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We May Have Seen the Last of GPU Price Gouging

With the release of Nvidia's RTX 4090 GPUs on the horizon, everyone is wondering if (a) we'll actually be able to buy one, or (b) prices will be artificially inflated like they have been for all previous GPU launches. The answer to the first question will not be known until the day of release, but the second question, regarding pricing, may be known immediately. The prices for the many RTX 4090s that have appeared on Newegg so far are surprisingly reasonable.
When releasing new GPUs, Nvidia frequently undercuts its competitors. Its Founder's Edition cards are the first to market, and they have always been cheaper than add-in board (AIB) prices. Then, after a short delay (a few weeks), the AIB boards release their own versions, which are typically more expensive than Nvidia's cards. Because of their unique design, superior cooling systems, and PCBs, etc. This allows Nvidia to get a head start and potentially attract more customers. At least, it doesn't appear to be the case right now. Nvidia set the price of the RTX 4090 at $1,599, and on Newegg you can find some partner boards listed for... $1,599. That's the first time it's happened, and it's a good sign that the days of GPU price gouging are numbered. Previously, a GPU with such a high price tag wouldn't have been available until it was at least $1,999.

However, this still doesn't address the issue of how simple it will be to hit "buy now." Even now, the bash could be ruined by robots. As was the case previously, Nvidia Founder's Edition cards will be sold exclusively through Best Buy, while AIB boards will be made available exclusively through the company's online store. There are rumors, however, that supply won't be a problem this time around. The reason for this is that Nvidia ordered wafers from TSMC back when GPUs were in short supply and crypto mining was still popular. For fear of failure in this climate, it reportedly asked TSMC to delay wafer deliveries by a quarter or cut back on its wafer orders. According to rumors, TSMC said no, but Nvidia went ahead with the launch anyway. The number of GPUs ordered by Nvidia's partners is very high. Since everything has changed, the current demand is a mystery.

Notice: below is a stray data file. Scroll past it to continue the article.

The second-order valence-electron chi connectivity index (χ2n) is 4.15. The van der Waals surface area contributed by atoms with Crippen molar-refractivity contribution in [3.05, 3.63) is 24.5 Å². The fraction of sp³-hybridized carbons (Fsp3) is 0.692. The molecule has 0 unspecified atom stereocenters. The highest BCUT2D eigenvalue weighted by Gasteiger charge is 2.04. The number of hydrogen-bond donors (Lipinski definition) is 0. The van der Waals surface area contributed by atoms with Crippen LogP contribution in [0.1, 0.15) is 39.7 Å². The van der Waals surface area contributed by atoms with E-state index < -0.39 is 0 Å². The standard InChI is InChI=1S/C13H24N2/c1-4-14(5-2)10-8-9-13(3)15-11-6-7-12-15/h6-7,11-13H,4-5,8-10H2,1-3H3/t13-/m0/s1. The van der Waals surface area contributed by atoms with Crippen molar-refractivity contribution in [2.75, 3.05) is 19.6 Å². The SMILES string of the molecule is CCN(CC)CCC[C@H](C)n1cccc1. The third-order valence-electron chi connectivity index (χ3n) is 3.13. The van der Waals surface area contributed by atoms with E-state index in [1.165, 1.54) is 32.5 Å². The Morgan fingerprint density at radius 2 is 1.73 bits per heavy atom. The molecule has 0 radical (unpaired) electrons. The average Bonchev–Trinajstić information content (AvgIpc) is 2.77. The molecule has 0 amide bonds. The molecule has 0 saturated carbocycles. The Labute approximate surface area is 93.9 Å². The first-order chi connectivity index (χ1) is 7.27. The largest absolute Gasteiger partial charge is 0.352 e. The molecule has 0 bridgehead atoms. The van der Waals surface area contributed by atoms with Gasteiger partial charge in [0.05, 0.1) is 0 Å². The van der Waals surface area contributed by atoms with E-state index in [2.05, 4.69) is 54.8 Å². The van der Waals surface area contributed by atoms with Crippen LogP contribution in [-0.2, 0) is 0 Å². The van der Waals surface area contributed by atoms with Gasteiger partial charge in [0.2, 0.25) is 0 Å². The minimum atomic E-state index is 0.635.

The RTX 4090 had positive reviews but the recent price drop meant that many gamers had already upgraded to 30-series GPUs. As a result, many players can put off upgrading for the time being. They will probably be waiting on the sidelines for this launch. The cheaper RTX 4080 GPUs were widely panned for having inferior specifications and being too expensive. The 12GB card's narrow 192-bit memory bus was singled out as a major point of contention; such a small memory interface is simply not seen on a GPU costing $899. The success of those GPUs in competition with the RTX 3080 and 3070 will determine how much of a market they can expect to capture. In addition, it appears that the major selling point is the performance boosts provided by DLSS 3, which is currently only available for 35 games. Also, for the time being, it's only available on GPUs in the 40-series.

The fact that AIBs are selling RTX 4090s at the same price as Nvidia's cards is encouraging. Overclocked models with massive coolers do command higher prices, but it looks like we have some good choices. It remains to be seen if that remains true come October 12th, when they officially go on sale. Anyone on the fence about making an upgrade should probably wait until after November 3, when AMD unveils its RDNA3 graphics processing units. If the performance claims about the cards are accurate, that could have an effect on Nvidia's stock price. The 40-series leaks, after all, proved to be spot on. The ones that were published closer to the launch date, at least, were spot on. If that trend continues for AMD's graphics processing units, a classic GPU price war may be on the horizon.